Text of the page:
Principal Investigator Ben Ford
The Lake Ontario Maritime Cultural
Landscape Project
19 March 2008
By Ben Ford

In this entry I’d like to focus on the preliminary results from the Long Carrying Place on Point Peninsula in the town of Lyme.  This narrow bay takes its name from the portage route that began and ended here.  From the end of the bay it was an approximately one mile trek across the isthmus to a stretch of beach sheltered by Fox and Grenadier islands where the boats could be put back into the water.  There is some indication that Champlain was taken over this route during his tour of the lakes.

Eight archaeological sites were identified in this area, as well as one isolated find.  The isolated find consisted of a 5.5-m long hardwood stick (possibly oak) that may have been lost from a raft originating at the Cherry Island lumbering operation.  The archaeological sites in the area include the remains of a log cabin, three historic farmsteads, a blacksmith shop, at least two prehistoric sites, and a hay-dock with associated barn.  There may be other sites situated in the inlet as we recorded several magnetometer hits in areas with deep muck.  Unfortunately, none of these appeared to be the gold-filled cannon that lore has it was stashed somewhere in Long Carrying Place.

Map of Long Carrying Place with cabin and haydock sites indicated. Click on map to zoom in for a closer look.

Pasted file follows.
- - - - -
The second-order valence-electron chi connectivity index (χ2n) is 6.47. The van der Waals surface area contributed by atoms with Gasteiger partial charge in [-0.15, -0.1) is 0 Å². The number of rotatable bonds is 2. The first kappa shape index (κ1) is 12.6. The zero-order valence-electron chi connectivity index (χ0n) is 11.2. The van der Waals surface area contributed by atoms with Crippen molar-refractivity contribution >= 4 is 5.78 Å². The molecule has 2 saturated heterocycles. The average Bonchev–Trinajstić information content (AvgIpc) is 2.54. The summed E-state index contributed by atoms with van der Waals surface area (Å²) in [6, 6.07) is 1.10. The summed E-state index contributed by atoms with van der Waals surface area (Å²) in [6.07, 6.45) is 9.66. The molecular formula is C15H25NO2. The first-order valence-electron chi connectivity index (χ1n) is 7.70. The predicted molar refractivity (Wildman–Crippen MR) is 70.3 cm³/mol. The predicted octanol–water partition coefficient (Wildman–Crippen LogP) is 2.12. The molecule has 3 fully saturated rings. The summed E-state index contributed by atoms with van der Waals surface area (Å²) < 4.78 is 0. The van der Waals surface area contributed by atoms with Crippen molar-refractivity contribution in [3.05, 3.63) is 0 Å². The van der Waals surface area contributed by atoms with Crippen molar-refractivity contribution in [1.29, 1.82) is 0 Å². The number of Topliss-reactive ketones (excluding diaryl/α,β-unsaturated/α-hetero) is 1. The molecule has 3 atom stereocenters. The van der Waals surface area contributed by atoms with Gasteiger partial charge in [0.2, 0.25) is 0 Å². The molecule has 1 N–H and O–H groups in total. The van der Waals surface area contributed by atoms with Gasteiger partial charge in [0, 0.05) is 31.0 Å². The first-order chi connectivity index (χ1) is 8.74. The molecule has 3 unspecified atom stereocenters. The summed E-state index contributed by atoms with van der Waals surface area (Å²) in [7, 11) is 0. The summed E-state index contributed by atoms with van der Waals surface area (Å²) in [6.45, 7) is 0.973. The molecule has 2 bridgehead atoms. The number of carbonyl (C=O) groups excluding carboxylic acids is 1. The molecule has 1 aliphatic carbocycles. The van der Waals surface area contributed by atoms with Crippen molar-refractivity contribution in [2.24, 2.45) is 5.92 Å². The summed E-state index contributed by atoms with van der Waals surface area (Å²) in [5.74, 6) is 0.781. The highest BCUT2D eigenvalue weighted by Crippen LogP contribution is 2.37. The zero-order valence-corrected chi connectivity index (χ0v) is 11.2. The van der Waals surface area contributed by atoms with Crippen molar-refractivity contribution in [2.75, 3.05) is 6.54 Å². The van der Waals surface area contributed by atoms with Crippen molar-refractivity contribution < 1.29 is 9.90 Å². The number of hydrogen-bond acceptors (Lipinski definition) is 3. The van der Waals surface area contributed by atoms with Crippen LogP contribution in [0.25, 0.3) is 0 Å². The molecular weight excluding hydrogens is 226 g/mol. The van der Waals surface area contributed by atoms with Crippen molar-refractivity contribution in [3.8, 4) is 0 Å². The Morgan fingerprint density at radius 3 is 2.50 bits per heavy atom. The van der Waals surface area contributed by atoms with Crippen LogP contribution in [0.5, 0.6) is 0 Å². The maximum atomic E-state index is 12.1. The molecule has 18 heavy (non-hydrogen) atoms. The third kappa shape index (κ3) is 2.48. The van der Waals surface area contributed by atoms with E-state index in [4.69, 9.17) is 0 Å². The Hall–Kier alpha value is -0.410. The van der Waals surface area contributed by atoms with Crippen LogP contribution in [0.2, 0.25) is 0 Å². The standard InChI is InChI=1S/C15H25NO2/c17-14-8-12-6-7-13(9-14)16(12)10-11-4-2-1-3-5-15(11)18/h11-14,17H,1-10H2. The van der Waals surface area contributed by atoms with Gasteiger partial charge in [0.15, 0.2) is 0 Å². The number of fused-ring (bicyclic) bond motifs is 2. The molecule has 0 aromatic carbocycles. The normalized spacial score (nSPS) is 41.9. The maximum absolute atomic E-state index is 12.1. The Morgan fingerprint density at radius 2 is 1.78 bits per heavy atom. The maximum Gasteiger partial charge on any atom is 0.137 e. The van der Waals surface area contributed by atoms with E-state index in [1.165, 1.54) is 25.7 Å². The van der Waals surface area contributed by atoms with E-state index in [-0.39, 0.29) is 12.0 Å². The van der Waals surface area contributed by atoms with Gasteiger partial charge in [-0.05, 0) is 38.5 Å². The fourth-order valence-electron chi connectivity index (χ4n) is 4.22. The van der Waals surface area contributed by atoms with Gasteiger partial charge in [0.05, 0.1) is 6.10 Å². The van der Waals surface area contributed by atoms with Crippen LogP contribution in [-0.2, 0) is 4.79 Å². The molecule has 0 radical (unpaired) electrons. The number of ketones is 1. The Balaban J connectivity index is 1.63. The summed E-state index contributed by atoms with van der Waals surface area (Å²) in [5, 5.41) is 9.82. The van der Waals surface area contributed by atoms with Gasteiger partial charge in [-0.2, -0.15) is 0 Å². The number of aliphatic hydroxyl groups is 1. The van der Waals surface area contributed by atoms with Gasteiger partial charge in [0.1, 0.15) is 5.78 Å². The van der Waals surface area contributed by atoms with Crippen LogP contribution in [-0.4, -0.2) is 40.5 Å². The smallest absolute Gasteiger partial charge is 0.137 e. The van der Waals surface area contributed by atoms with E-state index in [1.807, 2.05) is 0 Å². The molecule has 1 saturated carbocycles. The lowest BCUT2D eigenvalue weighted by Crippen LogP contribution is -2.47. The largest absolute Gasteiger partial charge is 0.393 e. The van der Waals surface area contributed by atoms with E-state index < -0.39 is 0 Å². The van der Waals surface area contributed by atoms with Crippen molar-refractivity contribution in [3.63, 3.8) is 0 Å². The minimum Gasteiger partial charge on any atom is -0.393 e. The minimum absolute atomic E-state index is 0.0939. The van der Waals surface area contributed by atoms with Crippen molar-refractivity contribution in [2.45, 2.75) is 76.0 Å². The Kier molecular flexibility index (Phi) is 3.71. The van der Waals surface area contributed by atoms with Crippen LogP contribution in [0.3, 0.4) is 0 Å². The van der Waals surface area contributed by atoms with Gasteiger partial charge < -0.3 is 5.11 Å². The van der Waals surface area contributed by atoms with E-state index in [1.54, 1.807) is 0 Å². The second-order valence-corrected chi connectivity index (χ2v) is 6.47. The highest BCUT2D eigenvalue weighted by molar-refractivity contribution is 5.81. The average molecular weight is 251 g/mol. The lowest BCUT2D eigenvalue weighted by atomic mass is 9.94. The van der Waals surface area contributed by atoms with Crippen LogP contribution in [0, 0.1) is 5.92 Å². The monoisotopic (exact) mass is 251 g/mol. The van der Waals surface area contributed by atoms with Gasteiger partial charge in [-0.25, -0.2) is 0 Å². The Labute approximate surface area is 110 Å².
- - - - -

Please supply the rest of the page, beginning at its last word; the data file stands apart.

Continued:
One of the prehistoric sites is likely the Northrop Site described by Ritchie (1944:173) as a Point Peninsula Middle Woodland group burial. The other consisted of a collection that was centralized near the head of the inlet with artifact densities dropping off quickly on either side of the bay. Unfortunately, the collection has been lost so it is impossible to analyze the material. Given its location, however, it was likely associated with the portage. The log cabin may have also been associated with the portage; unfortunately it has also suffered in recent years. What remained of the cabin was burned during the 1990s and no artifacts were visible on the surface. The cabin site is situated on a point controlling access to the portage and with easy access to the water. It is also a substantial distance from the historic road, suggesting that it was intended to be approached by water rather than land.

Two of the farmsteads, one standing, the other an archaeological site, are representative of the mid- to late-19th century farms that line the road along the peninsula.  The third is potentially more interesting because it is in association with the blacksmith shop and haydock/barn.  Much of this property is now owned by a single family, but historically, the haydock and the blacksmith shop were owned separately.  The blacksmith shop was erected by Abner Rodgers as early as 1840 and certainly prior to 1864 when it appears on a map.  Based on later description of the structure and its alterations it is likely the structure still standing (barely) near the head of the bay.  Immediately east of the blacksmith shop was the smith’s house (Brougham on map) and another home, neither of which is still standing. 

1864 map of Long Carrying Place

1864 map of Long Carrying Place with the blacksmith shop and Bartell (Bortals) residence highlighted.